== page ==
Depending on your credentials and where you live, tutoring can be one of the most lucrative side business ideas on this list, and it certainly has the potential to become a full-time job: On average, private tutors charge up to $85, or up to $80 if you work at an agency or learning center. But tutors at elite agencies, or tutors working in high-income areas, can charge over $100 per hour. If you’re going the private route, you’ll need to do some market research to determine how much you can reasonably charge for your services.

10. Become a career coach.

If you’re highly organized, a good listener, and have your finger on the pulse of the current job market, consider becoming a freelance career coach as a side business.

You can think of career coaches as a hybrid between a life coach and a tutor: You’ll consult with your clients to evaluate their work-related goals, preferences, and strengths to find the right career path for them, then get into the nuts and bolts of writing their resume and cover letter, practicing their interview skills, and helping them search and apply for jobs.

Job coaches don’t require certification to operate legally, but it’s a good idea to receive training or higher education if you’re serious about building a trustworthy coaching business. To start, look into career coaching courses on Udemy, an online course through a major university, or seek certification through International Coach Federation or the Professional Association of Resume Writers and Career Coaches. How much you can charge your clients depends on several factors, but according to Payscale, the average career coach salary is $43,725, or $24.80 per hour, which makes this gig absolutely plausible as an eventual full-time career.

11. Offer freelance creative services.

If you want to flex the creative muscles you don’t get to work during your day job, consider offering whatever skill or craft you excel in as a freelancer. Writing, editing, proofreading, graphic designing, web designing, translating, and illustrating are just a few in-demand creative services, and they all lend themselves nicely to hourly or contract work that you can take on as a side business.

There are lots of digital resources you can use to market yourself, list your services, and find freelance work that fits into your schedule—take a look at Upwork, Freelancer.com, and Fiverr, to start. At the same time, it’s a good idea to create a small business website and update your social media channels to let your extended network know that your creative services are open for business.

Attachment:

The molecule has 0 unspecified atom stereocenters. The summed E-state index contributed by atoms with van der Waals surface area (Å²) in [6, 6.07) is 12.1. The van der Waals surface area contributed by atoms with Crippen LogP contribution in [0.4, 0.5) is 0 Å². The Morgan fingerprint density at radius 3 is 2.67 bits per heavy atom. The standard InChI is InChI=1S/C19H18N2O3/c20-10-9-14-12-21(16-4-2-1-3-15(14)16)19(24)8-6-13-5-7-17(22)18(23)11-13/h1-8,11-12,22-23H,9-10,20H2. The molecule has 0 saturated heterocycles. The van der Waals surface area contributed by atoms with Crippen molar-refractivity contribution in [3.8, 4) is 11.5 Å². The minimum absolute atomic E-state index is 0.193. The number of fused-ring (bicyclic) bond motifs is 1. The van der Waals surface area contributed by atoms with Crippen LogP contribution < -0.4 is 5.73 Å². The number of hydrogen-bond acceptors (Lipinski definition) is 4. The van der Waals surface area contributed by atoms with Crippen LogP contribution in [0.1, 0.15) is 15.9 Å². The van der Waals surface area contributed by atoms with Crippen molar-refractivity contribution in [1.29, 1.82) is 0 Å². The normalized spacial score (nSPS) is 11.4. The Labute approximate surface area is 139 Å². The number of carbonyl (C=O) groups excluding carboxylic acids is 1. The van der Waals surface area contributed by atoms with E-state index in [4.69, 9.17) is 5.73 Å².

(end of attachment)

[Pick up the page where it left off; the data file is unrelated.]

12. Keep the books for local businesses.

A great side business idea for Type A people with a love of numbers is becoming a part-time or freelance bookkeeper for small or local businesses.

As a reminder, bookkeepers are not the same as accountants: For one, bookkeepers don’t need bachelor’s degrees to work, as accountants do; they also aren’t responsible for tax planning and offering tax advice, as accountants are. Rather, bookkeepers record, organize, and maintain business’s key financial documents, transactions, and processes. While it’s possible that your client uses a physical ledger, it’s more likely that you’ll be working on an accounting software.

Although advanced training or degrees aren’t necessary to become a bookkeeper, we’d still recommend seeking credentials so you can market yourself well for employers, and charge a higher rate. The American Institute of Professional Bookkeepers and the National Association of Certified Public Bookkeepers both offer certification programs. According to Upwork, bookkeepers listed on their site in North America charge anywhere from $10 per hour for basic data entry, up to $150+ per hour for credentialed bookkeepers or accountants.

13. Dip your toe in the food industry.

While starting a restaurant is notoriously risky, foodies seeking extra cash don’t need to risk it all to break into the hospitality industry—try a side business instead.

For instance, either trained chefs or excellent self-taught cooks can become private chefs who prepare large-scale meals for personal or corporate clients’ parties and special occasions, prepare their clients’ meals at home, or both. If this sounds like too much of a commitment, start by catering for your friends, family, coworkers, and friends of friends when you have the time.

Other foodie-approved side hustles? If you’ve developed a recipe for a packageable and shippable food item, consider selling your wares at a farmers’ market, specialty food store, and online, either through an ecommerce platform like Etsy or a standalone online store. And if you find yourself in possession of a full menu, startup funding, time, and a truck, you might be ready to start a food truck business.

14. Do home or tech repairs.

Drains clog, drywall cracks, computers crash—things break, but many among us don’t know how to fix them. If you’re one of the gifted few who does, consider becoming a freelance handyman or, if gadgets are your thing, offering tech repairs as a side business.